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Research and public service in the physics and chemistry of the atmosphere of the Earth and other planets, and of outer space.

The Royal Belgian Institute for Space Aeronomy is currently working on an innovative optical system that will allow to determine concentrations of pollutants (SO2, NO2 and CO2) in ship plumes in a radius of about 5km around the measuring instrument.

The Copernicus Atmosphere Monitoring Service’s (CAMS) global system, which delivers daily global atmospheric composition analyses and forecasts, has undergone yesterday a major upgrade. The system now accounts for detailed chemical processes not only in the troposphere but also in the stratosphere, the upper layer of the atmosphere which contains the ozone layer.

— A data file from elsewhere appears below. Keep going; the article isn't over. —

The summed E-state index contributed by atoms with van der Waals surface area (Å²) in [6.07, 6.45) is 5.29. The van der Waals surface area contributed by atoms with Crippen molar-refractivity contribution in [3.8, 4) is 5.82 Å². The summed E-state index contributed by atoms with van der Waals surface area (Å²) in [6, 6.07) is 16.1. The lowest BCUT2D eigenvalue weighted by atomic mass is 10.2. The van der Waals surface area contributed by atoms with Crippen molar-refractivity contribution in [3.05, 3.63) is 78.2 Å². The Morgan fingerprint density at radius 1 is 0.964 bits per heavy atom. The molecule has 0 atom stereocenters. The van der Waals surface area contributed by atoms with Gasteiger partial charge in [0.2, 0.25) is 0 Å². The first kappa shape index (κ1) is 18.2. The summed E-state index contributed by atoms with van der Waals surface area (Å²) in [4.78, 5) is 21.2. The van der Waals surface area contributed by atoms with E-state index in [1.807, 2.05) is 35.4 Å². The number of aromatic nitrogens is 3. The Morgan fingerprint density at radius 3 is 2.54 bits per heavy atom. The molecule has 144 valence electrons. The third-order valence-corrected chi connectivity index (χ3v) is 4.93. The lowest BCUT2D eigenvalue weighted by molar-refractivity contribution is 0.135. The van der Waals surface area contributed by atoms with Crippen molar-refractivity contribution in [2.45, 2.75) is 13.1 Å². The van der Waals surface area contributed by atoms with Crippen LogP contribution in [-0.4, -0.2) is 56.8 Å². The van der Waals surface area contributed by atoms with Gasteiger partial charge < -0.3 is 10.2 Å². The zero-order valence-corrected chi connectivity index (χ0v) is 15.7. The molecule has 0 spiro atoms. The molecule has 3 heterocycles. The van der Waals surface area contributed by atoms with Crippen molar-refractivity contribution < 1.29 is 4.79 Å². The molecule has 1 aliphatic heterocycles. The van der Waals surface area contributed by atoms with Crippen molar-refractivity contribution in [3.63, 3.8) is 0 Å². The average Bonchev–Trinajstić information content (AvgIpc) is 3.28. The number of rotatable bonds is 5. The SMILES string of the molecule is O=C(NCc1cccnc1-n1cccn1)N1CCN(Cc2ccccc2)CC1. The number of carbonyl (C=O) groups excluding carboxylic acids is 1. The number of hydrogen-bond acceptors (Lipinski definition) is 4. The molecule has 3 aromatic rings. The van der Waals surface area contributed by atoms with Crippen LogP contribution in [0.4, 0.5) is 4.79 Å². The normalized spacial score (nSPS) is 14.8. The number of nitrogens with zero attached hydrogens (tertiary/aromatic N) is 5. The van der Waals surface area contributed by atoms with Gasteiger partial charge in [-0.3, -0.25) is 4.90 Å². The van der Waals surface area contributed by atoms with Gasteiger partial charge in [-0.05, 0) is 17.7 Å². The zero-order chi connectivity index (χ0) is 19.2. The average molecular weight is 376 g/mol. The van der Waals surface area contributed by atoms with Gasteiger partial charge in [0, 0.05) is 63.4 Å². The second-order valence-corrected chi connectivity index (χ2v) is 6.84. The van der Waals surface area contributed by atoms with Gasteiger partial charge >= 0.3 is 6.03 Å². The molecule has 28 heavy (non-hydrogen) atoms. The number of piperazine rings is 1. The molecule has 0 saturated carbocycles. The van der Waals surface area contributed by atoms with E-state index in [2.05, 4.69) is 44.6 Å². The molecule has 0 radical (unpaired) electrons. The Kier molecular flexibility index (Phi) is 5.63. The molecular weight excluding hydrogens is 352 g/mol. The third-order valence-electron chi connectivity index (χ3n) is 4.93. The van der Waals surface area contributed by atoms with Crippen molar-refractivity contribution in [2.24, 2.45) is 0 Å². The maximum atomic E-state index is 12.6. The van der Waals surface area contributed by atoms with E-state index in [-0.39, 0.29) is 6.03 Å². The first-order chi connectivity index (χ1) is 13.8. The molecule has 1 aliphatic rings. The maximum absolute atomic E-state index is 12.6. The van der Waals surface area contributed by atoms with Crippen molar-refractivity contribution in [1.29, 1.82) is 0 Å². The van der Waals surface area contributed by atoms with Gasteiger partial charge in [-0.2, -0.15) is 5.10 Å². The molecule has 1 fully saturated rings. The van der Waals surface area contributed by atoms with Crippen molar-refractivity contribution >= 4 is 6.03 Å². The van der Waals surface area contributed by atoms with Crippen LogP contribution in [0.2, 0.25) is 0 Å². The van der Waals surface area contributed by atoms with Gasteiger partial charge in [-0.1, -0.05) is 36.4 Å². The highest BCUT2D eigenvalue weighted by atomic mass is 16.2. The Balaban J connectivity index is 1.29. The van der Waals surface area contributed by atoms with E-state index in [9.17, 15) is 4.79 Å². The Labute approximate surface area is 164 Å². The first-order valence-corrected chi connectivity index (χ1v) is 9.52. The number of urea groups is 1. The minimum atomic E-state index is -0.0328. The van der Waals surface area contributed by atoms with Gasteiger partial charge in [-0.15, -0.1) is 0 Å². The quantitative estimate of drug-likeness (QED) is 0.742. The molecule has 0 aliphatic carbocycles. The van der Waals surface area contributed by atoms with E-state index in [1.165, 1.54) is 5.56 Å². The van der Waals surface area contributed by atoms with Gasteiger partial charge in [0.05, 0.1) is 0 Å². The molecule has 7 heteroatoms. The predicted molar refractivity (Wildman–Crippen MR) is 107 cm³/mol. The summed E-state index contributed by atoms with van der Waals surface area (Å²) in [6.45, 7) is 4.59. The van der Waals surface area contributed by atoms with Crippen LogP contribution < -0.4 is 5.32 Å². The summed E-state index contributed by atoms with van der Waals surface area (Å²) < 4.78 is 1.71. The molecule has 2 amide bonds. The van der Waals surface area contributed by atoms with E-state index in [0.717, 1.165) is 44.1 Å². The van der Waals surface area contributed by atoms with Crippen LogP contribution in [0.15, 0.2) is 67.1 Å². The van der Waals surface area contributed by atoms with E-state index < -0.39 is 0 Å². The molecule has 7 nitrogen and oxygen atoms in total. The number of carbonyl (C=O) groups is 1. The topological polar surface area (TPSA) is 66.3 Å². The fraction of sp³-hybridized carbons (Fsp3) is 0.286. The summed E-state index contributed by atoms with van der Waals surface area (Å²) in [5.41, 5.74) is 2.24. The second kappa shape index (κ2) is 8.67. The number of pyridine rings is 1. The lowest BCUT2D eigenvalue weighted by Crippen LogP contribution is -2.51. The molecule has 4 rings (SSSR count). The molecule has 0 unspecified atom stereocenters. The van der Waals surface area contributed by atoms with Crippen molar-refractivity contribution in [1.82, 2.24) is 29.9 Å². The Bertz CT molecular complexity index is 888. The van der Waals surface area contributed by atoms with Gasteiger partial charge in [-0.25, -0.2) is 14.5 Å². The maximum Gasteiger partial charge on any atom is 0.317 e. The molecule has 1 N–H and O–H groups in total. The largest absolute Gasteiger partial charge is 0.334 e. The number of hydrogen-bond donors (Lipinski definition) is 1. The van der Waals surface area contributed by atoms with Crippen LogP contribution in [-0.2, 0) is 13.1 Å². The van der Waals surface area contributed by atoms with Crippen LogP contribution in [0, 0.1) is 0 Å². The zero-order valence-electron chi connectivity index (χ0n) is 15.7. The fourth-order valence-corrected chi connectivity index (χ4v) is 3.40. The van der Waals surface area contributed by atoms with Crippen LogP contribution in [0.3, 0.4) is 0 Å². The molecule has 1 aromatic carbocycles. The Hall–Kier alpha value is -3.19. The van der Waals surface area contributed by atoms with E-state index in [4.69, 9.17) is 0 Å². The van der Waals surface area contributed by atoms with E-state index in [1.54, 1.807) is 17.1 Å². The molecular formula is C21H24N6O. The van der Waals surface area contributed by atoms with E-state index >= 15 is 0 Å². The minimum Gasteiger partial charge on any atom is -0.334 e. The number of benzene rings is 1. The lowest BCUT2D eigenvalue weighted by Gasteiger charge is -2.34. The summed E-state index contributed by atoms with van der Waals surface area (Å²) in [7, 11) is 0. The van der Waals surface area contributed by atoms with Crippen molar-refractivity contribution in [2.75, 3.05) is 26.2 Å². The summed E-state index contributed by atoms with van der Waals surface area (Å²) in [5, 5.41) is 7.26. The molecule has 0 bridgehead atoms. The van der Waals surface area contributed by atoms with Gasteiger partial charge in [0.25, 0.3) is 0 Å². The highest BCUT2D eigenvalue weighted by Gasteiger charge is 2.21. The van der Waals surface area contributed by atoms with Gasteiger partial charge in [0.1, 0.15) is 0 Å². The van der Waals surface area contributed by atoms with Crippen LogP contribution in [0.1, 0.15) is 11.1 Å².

Catalina Poraicu, a PhD researcher in atmospheric modelling at our Institute, was selected for the fourth edition of Soapbox Science Brussels, an event that aims to bring scientists and the public in direct contact, stimulate interest in scientific research and raise the visibility of female and non-binary researchers.

The ExoMars Trace Gas Orbiter (TGO) has revealed how oddly ‘light’ carbon monoxide forms in Mars’ atmosphere. The finding paints a better picture of how carbon-containing matter can be formed on the Red Planet without life, and helps clarify a puzzling discovery made by NASA’s Curiosity rover last year.

Today, ACTRIS was established as a European Research Infrastructure Consortium for state-of-the-art data and services in atmospheric research.

From April 20 until June 25, an urban and contemporary art exhibition has opened in Ixelles, Brussels, inspired by science and with contributions from a few BIRA-IASB scientists.